Blue Sky ★★★

Englishman Tony Richardson carved his reputation as a director in the late 1960s and 1970s though increasingly ventured abroad – to Australia for Ned Kelly and then to the USA where he applied his vision to Americana. His unusual irreverence was most evident in the peculiar though critically ill-fated adaptation of The Hotel New Hampshire. Towards the end of the 1980s he made Blue Sky in part about American social and military ethics in the age of nuclear testing. Less distinctive in tone than his more celebrated works it was nevertheless consistent with Richardson’s joint themes of socialization and human conduct. However, the studio became entrenched in financial troubles and the film subsequently spent many years unreleased. By the time it did gain a limited theatrical release actor Tommy Lee Jones had become a major star and Oscar winner. Indeed, director Richardson had consistently drawn praise for his handling of actors and here steered Jessica Lange to one of her most acclaimed dramatic roles. Despite the noteworthy performances Blue Sky failed to make an impact and Richardson died within a year of its release. As his directorial swansong, Blue Sky is a quietly realized character study that attempts to make a point regarding the moral climate of the early 1960s. Despite this context, the film is obliged to play through with its rather more obligatory conspiratorial aspects.

Blue Sky takes place in the late 1950s / early 1960s. A military officer (Tommy Lee Jones) is a nuclear researcher whose discoveries have made him highly concerned about the safety of US above-ground nuclear testing and sceptical towards government and military policies regarding such. He is married and has two daughters. His wife (Jessica Lange) has severe emotional problems and an exhibitionist streak that both attracts men to her and offends the moral standards of the military. Lange wishes that she could have been a movie star of some description and indeed lives her life as if she were one. Her difficulties thus occur when she comes down from her highs and realizes both her lower socio-economic standards and her marital status. Her relations are further strained when Jones’ new superior officer (Powers Boothe), a married man himself, takes an adulterous sexual interest in Lange who is also drawn to the prospect. However, Jones has an added responsibility on his mind when project Blue Sky carries out a nuclear test that accidentally irradiates two passers-by. When Jones protests, he is detained by the military, leading Boothe to convince the vulnerable Lange to have her husband committed. Lange goes along with this but when she visits Jones in a mental hospital and sees his medicated state she realizes her mistake and fights to draw attention to his plight.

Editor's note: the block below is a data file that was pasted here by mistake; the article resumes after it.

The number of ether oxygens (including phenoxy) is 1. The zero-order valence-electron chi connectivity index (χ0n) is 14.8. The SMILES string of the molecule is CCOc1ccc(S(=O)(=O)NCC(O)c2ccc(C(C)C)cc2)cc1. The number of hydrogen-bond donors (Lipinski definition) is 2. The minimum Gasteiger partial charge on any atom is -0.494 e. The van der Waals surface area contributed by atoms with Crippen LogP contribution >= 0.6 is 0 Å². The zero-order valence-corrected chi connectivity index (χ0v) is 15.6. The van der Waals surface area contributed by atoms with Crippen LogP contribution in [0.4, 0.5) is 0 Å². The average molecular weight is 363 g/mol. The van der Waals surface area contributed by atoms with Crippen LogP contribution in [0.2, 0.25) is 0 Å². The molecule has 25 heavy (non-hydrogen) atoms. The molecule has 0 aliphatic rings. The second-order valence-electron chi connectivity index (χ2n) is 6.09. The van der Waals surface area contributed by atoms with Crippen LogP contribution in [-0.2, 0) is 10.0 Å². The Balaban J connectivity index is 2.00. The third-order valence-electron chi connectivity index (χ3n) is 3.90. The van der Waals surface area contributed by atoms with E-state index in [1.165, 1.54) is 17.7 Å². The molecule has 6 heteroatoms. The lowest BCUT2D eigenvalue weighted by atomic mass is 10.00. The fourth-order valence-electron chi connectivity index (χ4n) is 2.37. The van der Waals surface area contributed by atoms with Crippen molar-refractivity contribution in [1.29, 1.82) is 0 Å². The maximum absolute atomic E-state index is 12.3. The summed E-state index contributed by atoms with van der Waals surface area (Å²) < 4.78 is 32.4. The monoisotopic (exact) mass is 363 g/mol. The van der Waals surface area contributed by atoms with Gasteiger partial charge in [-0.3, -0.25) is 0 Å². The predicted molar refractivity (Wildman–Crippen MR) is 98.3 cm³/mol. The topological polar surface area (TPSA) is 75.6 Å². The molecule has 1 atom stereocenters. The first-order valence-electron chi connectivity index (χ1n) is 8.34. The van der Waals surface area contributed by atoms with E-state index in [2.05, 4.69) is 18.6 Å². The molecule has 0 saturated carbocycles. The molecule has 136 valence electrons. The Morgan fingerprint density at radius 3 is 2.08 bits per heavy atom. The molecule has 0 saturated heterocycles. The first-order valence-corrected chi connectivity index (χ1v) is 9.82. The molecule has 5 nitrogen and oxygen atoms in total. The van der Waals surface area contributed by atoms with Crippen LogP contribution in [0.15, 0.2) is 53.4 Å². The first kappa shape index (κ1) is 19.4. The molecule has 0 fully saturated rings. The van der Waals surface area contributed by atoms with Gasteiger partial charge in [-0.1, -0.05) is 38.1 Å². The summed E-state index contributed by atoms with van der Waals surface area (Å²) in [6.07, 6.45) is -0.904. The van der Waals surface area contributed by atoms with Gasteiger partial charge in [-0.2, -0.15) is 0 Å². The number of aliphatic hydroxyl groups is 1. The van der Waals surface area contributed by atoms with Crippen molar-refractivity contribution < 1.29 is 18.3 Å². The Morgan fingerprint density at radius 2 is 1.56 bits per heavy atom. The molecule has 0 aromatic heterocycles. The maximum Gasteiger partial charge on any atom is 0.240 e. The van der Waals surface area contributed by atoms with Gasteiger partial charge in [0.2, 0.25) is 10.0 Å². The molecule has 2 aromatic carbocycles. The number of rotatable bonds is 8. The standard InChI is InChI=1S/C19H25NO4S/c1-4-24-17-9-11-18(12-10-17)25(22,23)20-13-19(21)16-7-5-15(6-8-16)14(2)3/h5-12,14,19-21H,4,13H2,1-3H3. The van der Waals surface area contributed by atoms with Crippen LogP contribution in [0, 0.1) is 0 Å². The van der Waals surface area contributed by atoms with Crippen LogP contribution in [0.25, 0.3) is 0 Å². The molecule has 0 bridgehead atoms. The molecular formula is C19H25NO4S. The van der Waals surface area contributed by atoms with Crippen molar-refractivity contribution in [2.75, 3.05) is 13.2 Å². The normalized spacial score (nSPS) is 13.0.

Blue Sky uses its mismatched husband and wife to explore conventional codes of social morality and interpersonal responsibility which it then contrasts to the presumably larger responsibility of nuclear testing and military ethics. Although it never fully integrates these two topics, it does suggest in Powers Boothe’s officer a morally hypocritical Patriarchy that would suppress the individual dissenter and uncaringly experiment with dangerous weapons. Jones’ vulnerability lies in his eventual reliance on his unconventional wife to expose a truly unethical military procedure. Galvanized by such a purpose the wayward Lane must ironically appeal to a higher ranking officer, one who has a moral code. Indeed, Richardson wants to believe that the military’s moral code is still thriving, if dormant, and the film urges a kind of responsibility based on moral connection: adultery is a betrayal, but love and respect and an awareness of humane obligation can overcome such factors. The film thus concerns the acceptance of such moral obligation by Lange as she moves marital irresponsibility to a willingness to confront and rectify the consequences of her actions. In helping her husband she seemingly seeks a personal validation. She realizes her emotional dependence on her husband, whom she calls “daddy”, and thus fights to protect him from harm, in the process bringing her own needs into stronger self-focus.

Despite the plot concerning nuclear experimentation and the perhaps inevitable military cover-ups that follow it, much of the film’s focus is on Lange. She likes to be looked at and sexually desired as if this objectification validates her belief that she could and indeed should have been something more than she is. Other women recognize her sexuality, with Boothe’s wife characterizing her as the kind of woman that makes men interested in all women. Thus, as an analysis of feminine free-spiritedness in the early 1960s, before the rise of the women’s movement, Blue Sky makes for interesting viewing, duly suggesting that Lange’s independent will is bound in moral codes that restrict and confine her emotionally as they build conflicting desires and dependencies, though the film implies that her spirited influence will eventually be for the better of her daughters. Indeed, her eldest daughter is initially a more responsible and stable person than is her mother, furthering the sense that, for Richardson, Blue Sky is about the necessity for shared emotional, social, moral and ethical responsibility at all levels of the American societal and military compact. The military ethos thus condenses the nature of responsible conduct. The theme is not overstated and depends on strong performances, all of which are amply sustained.